Reviewby Tim Maughan,
Welcome to The Space Show
In a small rural village in a remote part of Japan, five kids have gathered at their school during summer break to spend a week away from their parents and teachers. They're meant to be studying and learning to be independent, but soon get distracted when one of them finds a badly injured dog in the woods, and nurses it back to health. Instead of wagging his tail to show his gratitude, the kids are shocked when the canine takes a far more direct approach to saying thanks, and talks. Turns out that he's not a dog at all – but actually an alien botanist named Pochi, here on earth to research a plant that is incredibly rare and valuable throughout the universe, but fairly common on Earth – well, at least in Japan.
Pochi takes a shining to the kids, and offers to repay them for their help by taking them on a trip to the far side of the moon, where despite NASA's best efforts at exploration there is actually a secret, sprawling city, populated by thousands of different aliens from across the galaxy. It's only meant to be a fleeting visit – for a start, the children's parents are coming to the school to collect them in a few days – but things start to go wrong when Pochi explains to the galactic authorities how abundant the rare and powerful plant actually is in Japan, and all flights back to Earth are grounded. Trapped on the moon the children are forced to find jobs to pay their way, until things turn dangerous when dark forces find out that one of them has unwittingly brought some of the precious plant along with them, triggering a chain of events and adventures that see them traveling even further into outer space.
Coming from the director/writer team of Koji Masunari and Hideyuki Kurata – who brought us the popular TV series Read or Die – the first thing that's clear about Welcome to The Space Show is how much they want it to be a family movie with as wide an appeal as possible. In particular, they seem to be aiming for a work to rival that of commercial giant Studio Ghibli, which is both an admirable and daunting task.
The problem is that the result feels like A1 Pictures has paid a little too much attention to the works of Hayao Miyazaki (among some other notable directors) to the point where you begin to sense a lack of originality or innovation. The film's opening - set in a rural environment and based primarily around two young girls (Amane and Natsuki) encountering a strange but friendly creature – is instantly reminiscent of My Neighbor Totoro. As the story shifts to the moon, and the focus is more on the group of five kids trying to find work, it is again impossible not to be reminded of the themes of children having to take on adult responsibilities presented in Spirited Away. And then, as everything suddenly changes pace and scale again as the group is forced into travelling across the galaxy on a deep space express train, the movie is undeniably taking cues from Leiji Matsumoto's 1970's classic Galaxy Express 999. While these are all fantastic works to take inspiration from, sadly the end result is that the story quickly becomes a mess. Any of these elements, if focused on and given a touch of originality, could have resulted in an engaging and charming experience for the audience – but instead none of them are given time to develop or space to breathe. Just as the viewer is investing their attention in one plotline, the film decides to switch to another, and this happens enough that it becomes not only hard to be emotionally attached to the characters, but sometimes tricky to follow what is going on. In fact, by the (admittedly incredibly action packed and frenetic) third act it's hard to remember who is meant to be doing what, and why.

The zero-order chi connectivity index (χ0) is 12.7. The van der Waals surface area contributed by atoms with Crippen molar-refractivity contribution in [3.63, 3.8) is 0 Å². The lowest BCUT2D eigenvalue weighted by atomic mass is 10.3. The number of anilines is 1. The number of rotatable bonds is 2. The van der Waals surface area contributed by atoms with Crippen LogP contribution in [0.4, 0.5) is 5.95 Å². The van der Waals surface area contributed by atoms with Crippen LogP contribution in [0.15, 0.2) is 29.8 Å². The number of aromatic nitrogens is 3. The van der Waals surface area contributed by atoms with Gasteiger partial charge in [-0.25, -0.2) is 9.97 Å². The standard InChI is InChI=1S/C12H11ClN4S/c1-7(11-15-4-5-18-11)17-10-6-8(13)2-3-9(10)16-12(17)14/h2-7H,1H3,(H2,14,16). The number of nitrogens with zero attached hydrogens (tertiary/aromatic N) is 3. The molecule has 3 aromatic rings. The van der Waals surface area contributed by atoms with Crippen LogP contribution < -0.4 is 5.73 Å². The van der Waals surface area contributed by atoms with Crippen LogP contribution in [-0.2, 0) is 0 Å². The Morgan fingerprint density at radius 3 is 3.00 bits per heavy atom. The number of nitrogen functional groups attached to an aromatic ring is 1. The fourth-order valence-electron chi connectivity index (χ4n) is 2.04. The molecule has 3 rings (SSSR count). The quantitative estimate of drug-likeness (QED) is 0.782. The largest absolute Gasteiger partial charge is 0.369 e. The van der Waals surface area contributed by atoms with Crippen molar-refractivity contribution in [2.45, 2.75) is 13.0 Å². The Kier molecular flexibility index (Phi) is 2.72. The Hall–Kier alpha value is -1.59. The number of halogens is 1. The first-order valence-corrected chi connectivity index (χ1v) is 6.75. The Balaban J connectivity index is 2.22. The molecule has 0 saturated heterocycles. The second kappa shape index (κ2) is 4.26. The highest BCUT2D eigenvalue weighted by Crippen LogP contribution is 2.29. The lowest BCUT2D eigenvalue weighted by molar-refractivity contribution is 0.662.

However, to say that Welcome to The Space Show just apes Ghibli films is also to do it a disservice. It has a much edgier attitude than any of Miyazaki's works, a more modern sensibility and a great sense of humour – it has more than one genuinely funny moment, especially in the opening act. It's also an undeniably beautiful looking film. From the opening scenes in Japan, through the futuristic shopping mall-like lunar city to its surrealistic climax it has some fantastically produced background art and design work. Throughout the story are littered many, almost awe-inspiring, crowd scenes featuring a multitude of bizarre and unique looking alien races, demonstrating a wide range of innovative and unusual character designs. Similarly it has some great action sequences, which despite the confusion of the plot are frequently tense enough to get the audience on the edge of their seats. It's easy to imagine that the care and attention put into the film's animation and all-around production value is the main reason the storyline feels so weak and badly paced at times, as though several plots have been awkwardly bolted together to link a series of already-created designs and set pieces.
How much you enjoy Welcome to the Space Show will depend largely on how much you value a coherent narrative. If you can focus entirely on the film's amazing production values, complemented by detailed and extremely colorful animation, then there is more than enough here to keep you enthralled for a whopping 2 hours and 15 minutes, as it is unmistakably a gorgeous spectacle of a movie. But if a well-paced and thought-out story is important for you to be engaged, then you might find yourself fidgeting in your seat and your attention wandering.
Overall : B-
Story : C-
Animation : A
Art : A
Music : B
+ Fantastic production values and great animation coupled with colourful background art make it enthralling to behold. Also very funny in places.
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